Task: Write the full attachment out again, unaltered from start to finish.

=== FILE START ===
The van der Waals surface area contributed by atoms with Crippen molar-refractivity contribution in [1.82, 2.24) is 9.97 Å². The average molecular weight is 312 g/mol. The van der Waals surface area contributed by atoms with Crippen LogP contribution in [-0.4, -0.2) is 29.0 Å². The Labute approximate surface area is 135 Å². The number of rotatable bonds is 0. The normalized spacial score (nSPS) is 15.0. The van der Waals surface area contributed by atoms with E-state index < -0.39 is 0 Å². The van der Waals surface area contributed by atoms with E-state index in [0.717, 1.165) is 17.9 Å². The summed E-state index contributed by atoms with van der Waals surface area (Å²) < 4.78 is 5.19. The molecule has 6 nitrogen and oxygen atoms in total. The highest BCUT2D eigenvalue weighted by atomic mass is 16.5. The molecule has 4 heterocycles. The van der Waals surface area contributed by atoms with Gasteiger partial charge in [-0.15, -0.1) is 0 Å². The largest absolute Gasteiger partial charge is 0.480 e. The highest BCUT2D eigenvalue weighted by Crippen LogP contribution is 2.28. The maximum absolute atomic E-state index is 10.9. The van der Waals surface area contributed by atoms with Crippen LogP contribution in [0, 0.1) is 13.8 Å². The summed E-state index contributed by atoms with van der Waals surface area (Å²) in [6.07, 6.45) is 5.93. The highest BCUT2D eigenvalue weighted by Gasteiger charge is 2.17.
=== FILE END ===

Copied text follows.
The van der Waals surface area contributed by atoms with Crippen molar-refractivity contribution in [1.82, 2.24) is 9.97 Å². The average molecular weight is 312 g/mol. The van der Waals surface area contributed by atoms with Crippen LogP contribution in [-0.4, -0.2) is 29.0 Å². The Labute approximate surface area is 135 Å². The number of rotatable bonds is 0. The normalized spacial score (nSPS) is 15.0. The van der Waals surface area contributed by atoms with E-state index < -0.39 is 0 Å². The van der Waals surface area contributed by atoms with E-state index in [0.717, 1.165) is 17.9 Å². The summed E-state index contributed by atoms with van der Waals surface area (Å²) < 4.78 is 5.19. The molecule has 6 nitrogen and oxygen atoms in total. The highest BCUT2D eigenvalue weighted by atomic mass is 16.5. The molecule has 4 heterocycles. The van der Waals surface area contributed by atoms with Gasteiger partial charge in [-0.15, -0.1) is 0 Å². The largest absolute Gasteiger partial charge is 0.480 e. The highest BCUT2D eigenvalue weighted by Crippen LogP contribution is 2.28. The maximum absolute atomic E-state index is 10.9. The van der Waals surface area contributed by atoms with Crippen LogP contribution in [0, 0.1) is 13.8 Å². The summed E-state index contributed by atoms with van der Waals surface area (Å²) in [6.07, 6.45) is 5.93. The highest BCUT2D eigenvalue weighted by Gasteiger charge is 2.17.